US Attorney General William Barr has assigned a senior federal prosecutor to examine the origins of the Russia investigation.
John Durham, the US attorney in Connecticut, has reportedly been asked to determine whether the collection of intelligence on the Trump campaign was lawful.
President Donald Trump has long called for such an investigation.
He has branded the Russia inquiry a "witch hunt" by his opponents.
Critics of Mr Barr, however, have accused him of acting on behalf of the president rather than in the interests of US justice.
Speaking to reporters outside the White House on Tuesday, Mr Trump said he had not directed Mr Barr to investigate the origins of the Russia probe.
"I didn't ask him to do that... But I think it's a great thing that he did," Mr Trump said. "I am so proud of our attorney general."
Last month, Mr Barr told members of Congress that he believed "spying did occur" on the Trump campaign in 2016, adding: "The question is whether it was adequately predicated. And I'm not suggesting that it wasn't adequately predicated. But I need to explore that."
He gave no details but said he was gathering a team to look into the origins of the investigation, which was led by special counsel Robert Mueller.
How would this differ from the Mueller inquiry itself?
Mr Durham, who has a background in investigating wrongdoing and corruption among public officials, will not be acting as a special counsel in the same way Mr Mueller did, reports say.
But he will be tasked with exploring whether the government acted lawfully and appropriately when collecting intelligence ahead of the 2016 election. Mr Trump and his supporters have often accused the FBI and the Department of Justice of illegally monitoring his campaign.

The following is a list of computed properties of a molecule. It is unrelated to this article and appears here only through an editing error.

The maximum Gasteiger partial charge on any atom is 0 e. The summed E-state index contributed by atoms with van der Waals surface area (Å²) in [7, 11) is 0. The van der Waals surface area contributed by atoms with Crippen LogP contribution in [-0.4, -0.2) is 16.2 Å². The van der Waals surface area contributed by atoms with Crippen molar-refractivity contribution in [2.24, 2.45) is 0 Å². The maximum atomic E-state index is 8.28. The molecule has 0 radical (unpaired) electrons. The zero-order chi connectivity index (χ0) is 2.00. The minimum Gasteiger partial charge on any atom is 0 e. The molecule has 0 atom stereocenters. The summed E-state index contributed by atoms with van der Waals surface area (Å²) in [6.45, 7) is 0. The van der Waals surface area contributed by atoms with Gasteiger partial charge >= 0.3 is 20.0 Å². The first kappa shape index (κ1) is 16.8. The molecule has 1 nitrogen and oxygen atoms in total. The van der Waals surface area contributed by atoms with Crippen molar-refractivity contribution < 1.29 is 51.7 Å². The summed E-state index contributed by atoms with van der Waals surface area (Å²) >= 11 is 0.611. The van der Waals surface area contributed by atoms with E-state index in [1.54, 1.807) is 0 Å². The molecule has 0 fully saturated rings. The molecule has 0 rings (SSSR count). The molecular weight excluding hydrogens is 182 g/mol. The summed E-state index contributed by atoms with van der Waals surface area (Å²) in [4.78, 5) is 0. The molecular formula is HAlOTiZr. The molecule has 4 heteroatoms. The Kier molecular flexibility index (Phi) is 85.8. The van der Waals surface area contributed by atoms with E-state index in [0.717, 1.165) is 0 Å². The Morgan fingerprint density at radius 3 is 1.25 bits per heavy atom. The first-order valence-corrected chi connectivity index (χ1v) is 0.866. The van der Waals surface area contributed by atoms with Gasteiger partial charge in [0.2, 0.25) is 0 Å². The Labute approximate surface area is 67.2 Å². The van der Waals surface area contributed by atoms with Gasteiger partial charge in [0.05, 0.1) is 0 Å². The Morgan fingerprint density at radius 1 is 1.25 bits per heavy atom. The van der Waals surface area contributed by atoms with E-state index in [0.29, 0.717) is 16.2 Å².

This is the third known inquiry into the early days of the Russia investigation. A Department of Justice inspector general is also examining the origins of the investigation, and the US attorney in Utah has also been asked to look into aspects of it.
Further details of the latest review are limited and the Justice Department has yet to comment.
Mr Durham is also exploring whether former FBI general counsel James Baker disclosed confidential information to the media, the New York Times reports. Mr Baker denies wrongdoing, and it is unclear if this line of inquiry relates directly to the Russia investigation.
What did the Mueller report find?
Mr Mueller's 448-page report did not conclude that there was a criminal conspiracy between Moscow and the Trump campaign to influence the 2016 US presidential election.
However, it did detail 10 instances where Mr Trump possibly attempted to impede the investigation.
The report concluded that Russia had interfered in the election "in sweeping and systematic fashion".
That interference took the form of an extensive social media campaign and hacking into Democratic Party servers by Russian military intelligence, the report said.
Mr Trump and his supporters immediately jumped on the fact that no collusion was found. "After three years of lies and smears and slander, the Russia hoax is finally dead," the president said at the time. He called for an investigation into the report.
How have Trump's lawyers reacted?
On Tuesday, the president's lawyers welcomed news of Mr Barr's review. "He made a sensible choice," Rudy Giuliani said. "I believe Barr has selected an excellent person."
"The origins of this investigation have to be examined thoroughly, and the appointment of a US attorney would be the appropriate course of action," another of Mr Trump's lawyers, Jay Sekulow, said.
Meanwhile, leading Democrats have demanded that the Mueller report be published in full. They have pledged to make use of the party's majority control of committees in the House of Representatives to continue investigating the president.
Earlier this month, a US House of Representatives panel voted to hold Mr Barr in contempt of Congress for not releasing an unredacted copy of the report. The judiciary committee took the rare step as tensions rose over its findings.
US Speaker Nancy Pelosi accused Mr Barr of lying to Congress but a justice department spokeswoman called it a "baseless attack".